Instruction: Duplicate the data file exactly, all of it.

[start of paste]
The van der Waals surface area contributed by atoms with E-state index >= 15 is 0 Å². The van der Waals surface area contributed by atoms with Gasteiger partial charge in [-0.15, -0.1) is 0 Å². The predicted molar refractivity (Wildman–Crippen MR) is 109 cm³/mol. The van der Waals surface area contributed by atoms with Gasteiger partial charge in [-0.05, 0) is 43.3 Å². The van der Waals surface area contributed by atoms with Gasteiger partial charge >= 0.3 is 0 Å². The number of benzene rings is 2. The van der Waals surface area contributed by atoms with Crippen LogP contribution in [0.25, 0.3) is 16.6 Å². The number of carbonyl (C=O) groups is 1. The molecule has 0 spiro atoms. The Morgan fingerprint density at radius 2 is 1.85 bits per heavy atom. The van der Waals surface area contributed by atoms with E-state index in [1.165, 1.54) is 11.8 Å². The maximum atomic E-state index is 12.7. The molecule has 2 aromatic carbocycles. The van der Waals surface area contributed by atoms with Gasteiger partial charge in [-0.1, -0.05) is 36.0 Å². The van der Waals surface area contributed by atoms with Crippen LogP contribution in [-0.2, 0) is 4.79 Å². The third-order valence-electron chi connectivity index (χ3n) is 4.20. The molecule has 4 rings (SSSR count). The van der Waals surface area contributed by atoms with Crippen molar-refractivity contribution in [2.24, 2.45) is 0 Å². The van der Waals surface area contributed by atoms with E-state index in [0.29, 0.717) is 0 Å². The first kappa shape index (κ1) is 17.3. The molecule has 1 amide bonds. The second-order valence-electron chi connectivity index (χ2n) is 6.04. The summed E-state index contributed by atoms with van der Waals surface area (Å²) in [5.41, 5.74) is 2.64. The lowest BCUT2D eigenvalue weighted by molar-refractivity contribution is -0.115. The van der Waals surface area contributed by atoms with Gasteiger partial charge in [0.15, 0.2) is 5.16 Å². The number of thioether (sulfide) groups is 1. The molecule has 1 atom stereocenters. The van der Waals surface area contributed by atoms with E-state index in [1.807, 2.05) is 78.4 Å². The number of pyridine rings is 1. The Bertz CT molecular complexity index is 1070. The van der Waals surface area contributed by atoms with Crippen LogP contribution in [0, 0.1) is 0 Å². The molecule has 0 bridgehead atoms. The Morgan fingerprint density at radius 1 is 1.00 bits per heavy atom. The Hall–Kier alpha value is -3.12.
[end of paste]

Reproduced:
The van der Waals surface area contributed by atoms with E-state index >= 15 is 0 Å². The van der Waals surface area contributed by atoms with Gasteiger partial charge in [-0.15, -0.1) is 0 Å². The predicted molar refractivity (Wildman–Crippen MR) is 109 cm³/mol. The van der Waals surface area contributed by atoms with Gasteiger partial charge in [-0.05, 0) is 43.3 Å². The van der Waals surface area contributed by atoms with Gasteiger partial charge >= 0.3 is 0 Å². The number of benzene rings is 2. The van der Waals surface area contributed by atoms with Crippen LogP contribution in [0.25, 0.3) is 16.6 Å². The number of carbonyl (C=O) groups is 1. The molecule has 0 spiro atoms. The Morgan fingerprint density at radius 2 is 1.85 bits per heavy atom. The van der Waals surface area contributed by atoms with E-state index in [1.165, 1.54) is 11.8 Å². The maximum atomic E-state index is 12.7. The molecule has 2 aromatic carbocycles. The van der Waals surface area contributed by atoms with Gasteiger partial charge in [-0.1, -0.05) is 36.0 Å². The van der Waals surface area contributed by atoms with Crippen LogP contribution in [-0.2, 0) is 4.79 Å². The third-order valence-electron chi connectivity index (χ3n) is 4.20. The molecule has 4 rings (SSSR count). The van der Waals surface area contributed by atoms with Crippen molar-refractivity contribution in [2.24, 2.45) is 0 Å². The van der Waals surface area contributed by atoms with E-state index in [0.29, 0.717) is 0 Å². The first kappa shape index (κ1) is 17.3. The molecule has 1 amide bonds. The second-order valence-electron chi connectivity index (χ2n) is 6.04. The summed E-state index contributed by atoms with van der Waals surface area (Å²) in [5.41, 5.74) is 2.64. The lowest BCUT2D eigenvalue weighted by molar-refractivity contribution is -0.115. The van der Waals surface area contributed by atoms with Gasteiger partial charge in [0.15, 0.2) is 5.16 Å². The number of thioether (sulfide) groups is 1. The molecule has 1 atom stereocenters. The van der Waals surface area contributed by atoms with E-state index in [1.807, 2.05) is 78.4 Å². The number of pyridine rings is 1. The Bertz CT molecular complexity index is 1070. The van der Waals surface area contributed by atoms with Crippen LogP contribution in [0, 0.1) is 0 Å². The molecule has 0 bridgehead atoms. The Morgan fingerprint density at radius 1 is 1.00 bits per heavy atom. The Hall–Kier alpha value is -3.12.